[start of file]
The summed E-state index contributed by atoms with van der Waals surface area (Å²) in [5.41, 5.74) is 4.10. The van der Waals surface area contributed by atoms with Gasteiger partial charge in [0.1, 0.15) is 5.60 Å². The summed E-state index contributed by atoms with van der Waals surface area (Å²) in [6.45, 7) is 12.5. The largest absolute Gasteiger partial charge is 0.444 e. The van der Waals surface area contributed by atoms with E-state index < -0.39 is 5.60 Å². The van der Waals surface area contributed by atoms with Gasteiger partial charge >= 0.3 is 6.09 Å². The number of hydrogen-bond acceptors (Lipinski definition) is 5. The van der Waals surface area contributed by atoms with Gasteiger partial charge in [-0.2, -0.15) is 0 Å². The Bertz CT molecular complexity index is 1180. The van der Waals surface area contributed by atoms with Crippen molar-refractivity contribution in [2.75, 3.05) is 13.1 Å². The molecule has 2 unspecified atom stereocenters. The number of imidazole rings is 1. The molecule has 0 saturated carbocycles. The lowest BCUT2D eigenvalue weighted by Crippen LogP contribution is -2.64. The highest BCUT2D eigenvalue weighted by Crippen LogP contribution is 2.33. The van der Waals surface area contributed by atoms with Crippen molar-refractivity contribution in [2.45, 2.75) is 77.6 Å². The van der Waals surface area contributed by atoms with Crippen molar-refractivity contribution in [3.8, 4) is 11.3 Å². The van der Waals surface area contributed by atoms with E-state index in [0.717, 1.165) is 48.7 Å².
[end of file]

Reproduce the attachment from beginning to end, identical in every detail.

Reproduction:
The summed E-state index contributed by atoms with van der Waals surface area (Å²) in [5.41, 5.74) is 4.10. The van der Waals surface area contributed by atoms with Gasteiger partial charge in [0.1, 0.15) is 5.60 Å². The summed E-state index contributed by atoms with van der Waals surface area (Å²) in [6.45, 7) is 12.5. The largest absolute Gasteiger partial charge is 0.444 e. The van der Waals surface area contributed by atoms with E-state index < -0.39 is 5.60 Å². The van der Waals surface area contributed by atoms with Gasteiger partial charge >= 0.3 is 6.09 Å². The number of hydrogen-bond acceptors (Lipinski definition) is 5. The van der Waals surface area contributed by atoms with Gasteiger partial charge in [-0.2, -0.15) is 0 Å². The Bertz CT molecular complexity index is 1180. The van der Waals surface area contributed by atoms with Crippen molar-refractivity contribution in [2.75, 3.05) is 13.1 Å². The molecule has 2 unspecified atom stereocenters. The number of imidazole rings is 1. The molecule has 0 saturated carbocycles. The lowest BCUT2D eigenvalue weighted by Crippen LogP contribution is -2.64. The highest BCUT2D eigenvalue weighted by Crippen LogP contribution is 2.33. The van der Waals surface area contributed by atoms with Crippen molar-refractivity contribution in [2.45, 2.75) is 77.6 Å². The van der Waals surface area contributed by atoms with Crippen molar-refractivity contribution in [3.8, 4) is 11.3 Å². The van der Waals surface area contributed by atoms with E-state index in [0.717, 1.165) is 48.7 Å².